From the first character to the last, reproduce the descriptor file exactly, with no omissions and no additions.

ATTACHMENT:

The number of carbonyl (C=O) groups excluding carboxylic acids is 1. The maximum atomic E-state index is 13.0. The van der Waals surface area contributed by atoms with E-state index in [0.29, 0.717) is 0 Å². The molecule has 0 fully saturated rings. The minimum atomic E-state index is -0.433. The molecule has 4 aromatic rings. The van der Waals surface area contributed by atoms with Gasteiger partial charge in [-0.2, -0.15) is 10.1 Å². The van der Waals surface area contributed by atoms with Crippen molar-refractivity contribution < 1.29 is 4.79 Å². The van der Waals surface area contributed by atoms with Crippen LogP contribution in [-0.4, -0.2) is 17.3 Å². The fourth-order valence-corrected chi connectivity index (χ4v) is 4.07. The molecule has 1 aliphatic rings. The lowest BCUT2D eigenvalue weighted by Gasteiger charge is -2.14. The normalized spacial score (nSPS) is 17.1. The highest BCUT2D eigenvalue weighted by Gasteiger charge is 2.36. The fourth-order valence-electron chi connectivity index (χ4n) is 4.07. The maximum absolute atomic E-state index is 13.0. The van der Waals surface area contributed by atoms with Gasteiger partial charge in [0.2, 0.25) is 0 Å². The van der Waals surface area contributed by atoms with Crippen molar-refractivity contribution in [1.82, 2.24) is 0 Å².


The number of carbonyl (C=O) groups excluding carboxylic acids is 1. The maximum atomic E-state index is 13.0. The van der Waals surface area contributed by atoms with E-state index in [0.29, 0.717) is 0 Å². The molecule has 0 fully saturated rings. The minimum atomic E-state index is -0.433. The molecule has 4 aromatic rings. The van der Waals surface area contributed by atoms with Gasteiger partial charge in [-0.2, -0.15) is 10.1 Å². The van der Waals surface area contributed by atoms with Crippen molar-refractivity contribution < 1.29 is 4.79 Å². The van der Waals surface area contributed by atoms with Crippen LogP contribution in [-0.4, -0.2) is 17.3 Å². The fourth-order valence-corrected chi connectivity index (χ4v) is 4.07. The molecule has 1 aliphatic rings. The lowest BCUT2D eigenvalue weighted by Gasteiger charge is -2.14. The normalized spacial score (nSPS) is 17.1. The highest BCUT2D eigenvalue weighted by Gasteiger charge is 2.36. The fourth-order valence-electron chi connectivity index (χ4n) is 4.07. The maximum absolute atomic E-state index is 13.0. The van der Waals surface area contributed by atoms with Gasteiger partial charge in [0.2, 0.25) is 0 Å². The van der Waals surface area contributed by atoms with Crippen molar-refractivity contribution in [1.82, 2.24) is 0 Å².